St. Lou Fringe Review: Inconceivable! And Other Absurdities

When I wandered into the Kranzberg Arts Center Studio Theatre on Sunday, August 20 to review Inconceivable! And Other Absurdities, I knew I would see something zany. I had a little, albeit not a lot, of previous experience with Fringe Festival shows, and I tried to make an educated guess of what I was to witness from the title. Other than this, I had no idea what to expect.

I was surprised. Pleasantly, I might add.

Inconceivable! And Other Absurdities was, unbeknownst to me in advance, my first-ever viewed one-woman show. And it was brilliant.

Danielle Mari stars in this show, which she wrote herself. It is based upon a very dark period in her life. Just over an hour long, this show takes the audience on a hilarious journey through her trials and tribulations, while not forgetting to prick at the heart strings in all the appropriate places.

What I found most admirable about Mari’s performance was her remarkable stamina. Through sweat–and possibly even some real tears, at times–she carried the weight of her own zany character, plus various characters in the medical profession. She was surrounded by a myriad of props throughout the show. Sometimes these props seemed confusing at first, but once Mari did her thing, it was all justified well in its use.

Mari’s writing is exquisite and is really the gem of this show. She has such a natural way with humor; always pushing the envelope towards the inappropriate, but reeling the audience back into their comfort zone at just the last minute. Her words are biting and unapologetic, and although the conflict that her character endures may not be easy to empathize with unless one is a female or of the child-bearing years, she makes her audience feel almost like students learning from the master in the School of Emotion. A favorite line from the performance: “You know how in textbooks the female reproductive system looks like an elegant chalice? Mine is a Picasso.”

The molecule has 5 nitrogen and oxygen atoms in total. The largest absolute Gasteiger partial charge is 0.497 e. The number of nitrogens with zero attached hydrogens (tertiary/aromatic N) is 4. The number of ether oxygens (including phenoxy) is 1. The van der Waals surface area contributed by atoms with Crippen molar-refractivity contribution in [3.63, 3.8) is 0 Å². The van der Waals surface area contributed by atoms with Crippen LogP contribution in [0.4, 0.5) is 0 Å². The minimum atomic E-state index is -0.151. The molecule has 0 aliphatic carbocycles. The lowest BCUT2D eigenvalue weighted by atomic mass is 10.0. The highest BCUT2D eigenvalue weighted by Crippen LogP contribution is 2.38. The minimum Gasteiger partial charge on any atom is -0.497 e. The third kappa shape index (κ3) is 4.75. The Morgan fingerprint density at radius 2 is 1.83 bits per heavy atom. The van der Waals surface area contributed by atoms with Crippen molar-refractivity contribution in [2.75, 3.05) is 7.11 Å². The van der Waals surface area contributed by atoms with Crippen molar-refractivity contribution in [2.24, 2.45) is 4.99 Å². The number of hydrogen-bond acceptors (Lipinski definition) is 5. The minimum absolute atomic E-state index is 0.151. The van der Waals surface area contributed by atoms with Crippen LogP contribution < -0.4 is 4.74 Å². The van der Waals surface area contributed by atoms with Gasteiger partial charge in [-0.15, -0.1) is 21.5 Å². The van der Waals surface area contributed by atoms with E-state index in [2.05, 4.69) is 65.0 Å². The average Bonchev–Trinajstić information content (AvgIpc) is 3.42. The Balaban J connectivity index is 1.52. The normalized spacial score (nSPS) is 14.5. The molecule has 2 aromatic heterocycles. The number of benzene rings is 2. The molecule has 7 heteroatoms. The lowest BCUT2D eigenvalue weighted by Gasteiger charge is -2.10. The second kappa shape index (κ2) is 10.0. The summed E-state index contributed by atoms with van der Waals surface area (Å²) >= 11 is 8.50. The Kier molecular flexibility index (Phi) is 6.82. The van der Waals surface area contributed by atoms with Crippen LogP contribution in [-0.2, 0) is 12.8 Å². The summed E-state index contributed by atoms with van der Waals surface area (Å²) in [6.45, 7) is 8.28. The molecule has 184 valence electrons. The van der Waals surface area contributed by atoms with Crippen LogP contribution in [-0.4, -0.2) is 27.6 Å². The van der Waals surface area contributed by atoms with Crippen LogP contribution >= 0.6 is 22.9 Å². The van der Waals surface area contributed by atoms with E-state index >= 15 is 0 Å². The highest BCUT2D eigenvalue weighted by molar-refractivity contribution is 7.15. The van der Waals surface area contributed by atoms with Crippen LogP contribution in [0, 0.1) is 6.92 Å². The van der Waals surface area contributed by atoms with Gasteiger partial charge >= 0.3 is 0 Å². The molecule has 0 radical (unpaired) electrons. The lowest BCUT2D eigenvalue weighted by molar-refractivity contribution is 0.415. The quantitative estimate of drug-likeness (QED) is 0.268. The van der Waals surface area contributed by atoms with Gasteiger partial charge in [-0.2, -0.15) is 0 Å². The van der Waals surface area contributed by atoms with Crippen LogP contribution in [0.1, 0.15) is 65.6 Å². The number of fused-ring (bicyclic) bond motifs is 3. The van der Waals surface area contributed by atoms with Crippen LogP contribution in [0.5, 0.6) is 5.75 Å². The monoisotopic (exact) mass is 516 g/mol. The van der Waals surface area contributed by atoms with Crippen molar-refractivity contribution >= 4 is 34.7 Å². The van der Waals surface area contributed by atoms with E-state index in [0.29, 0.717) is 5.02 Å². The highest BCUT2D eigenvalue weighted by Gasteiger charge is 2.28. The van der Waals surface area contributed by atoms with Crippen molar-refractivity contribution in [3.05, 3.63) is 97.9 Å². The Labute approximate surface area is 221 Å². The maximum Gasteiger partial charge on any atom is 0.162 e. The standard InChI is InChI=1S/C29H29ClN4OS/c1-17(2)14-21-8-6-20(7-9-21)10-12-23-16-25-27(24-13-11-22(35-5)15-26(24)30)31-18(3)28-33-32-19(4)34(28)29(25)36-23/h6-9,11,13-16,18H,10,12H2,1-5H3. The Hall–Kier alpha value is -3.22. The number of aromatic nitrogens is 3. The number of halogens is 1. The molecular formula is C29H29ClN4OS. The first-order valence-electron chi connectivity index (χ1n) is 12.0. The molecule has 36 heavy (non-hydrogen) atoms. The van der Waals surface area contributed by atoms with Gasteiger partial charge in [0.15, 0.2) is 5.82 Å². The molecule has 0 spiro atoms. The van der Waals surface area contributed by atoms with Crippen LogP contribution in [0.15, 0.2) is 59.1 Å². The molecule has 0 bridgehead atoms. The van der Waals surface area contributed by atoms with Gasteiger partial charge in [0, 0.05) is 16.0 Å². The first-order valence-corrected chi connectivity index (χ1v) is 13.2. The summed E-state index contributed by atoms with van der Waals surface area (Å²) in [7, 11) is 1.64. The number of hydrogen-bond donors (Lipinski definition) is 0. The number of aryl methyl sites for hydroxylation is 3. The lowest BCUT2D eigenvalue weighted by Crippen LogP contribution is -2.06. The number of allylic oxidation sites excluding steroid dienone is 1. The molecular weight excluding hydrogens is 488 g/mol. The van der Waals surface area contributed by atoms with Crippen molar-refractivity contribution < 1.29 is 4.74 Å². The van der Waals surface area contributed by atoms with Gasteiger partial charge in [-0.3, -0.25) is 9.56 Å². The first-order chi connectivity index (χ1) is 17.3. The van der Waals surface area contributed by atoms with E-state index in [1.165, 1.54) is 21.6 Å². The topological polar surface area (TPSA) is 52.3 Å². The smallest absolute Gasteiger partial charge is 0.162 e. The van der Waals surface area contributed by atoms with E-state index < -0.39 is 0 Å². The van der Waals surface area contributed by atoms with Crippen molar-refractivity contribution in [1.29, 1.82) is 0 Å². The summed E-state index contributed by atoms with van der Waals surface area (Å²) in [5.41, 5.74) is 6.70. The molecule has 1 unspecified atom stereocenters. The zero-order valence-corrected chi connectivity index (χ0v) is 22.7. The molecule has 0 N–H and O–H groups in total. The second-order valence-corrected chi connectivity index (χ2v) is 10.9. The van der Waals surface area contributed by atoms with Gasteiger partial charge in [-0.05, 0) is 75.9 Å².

There were points in the show in which a recording of various annoying voices could be heard. This would happen in sequences in which Mari’s character was overwhelmed by the gravity of her situation and the pressures from the people around her. I didn’t like this the first time around; I thought that her narration was much stronger, but it seemed to make much more sense after two or three times.

There were a few times in which Mari broke the fourth wall, asking questions of the audience as if they are listening in a hospital waiting room with her. Her confidence in her performance is clear. She maintains control of her audience well, and at no time during her performance can I recall drifting off into my own thoughts. (Rare for me.)

The final scene, in which Mari’s character has a desperate heart-to-heart with a statue of the Mother Mary in a church, displayed the range of her acting abilities. She seemed in her element most with physical comedy, but this final scene was beautiful and painful, and still, Mari manages to make the audience smile. Never have I wanted so much to applaud and hug an actor during their performance.

Unfortunately, today was Mari’s last performance at the Fringe Festival. She will be heading back to Ohio. However, Inconceivable! And Other Absurdities has a Facebook page that can be followed for notifications on upcoming performances. If you find yourself in Ohio, I strongly suggest you devote an hour of your life to this show. Mari has given birth to a hit!

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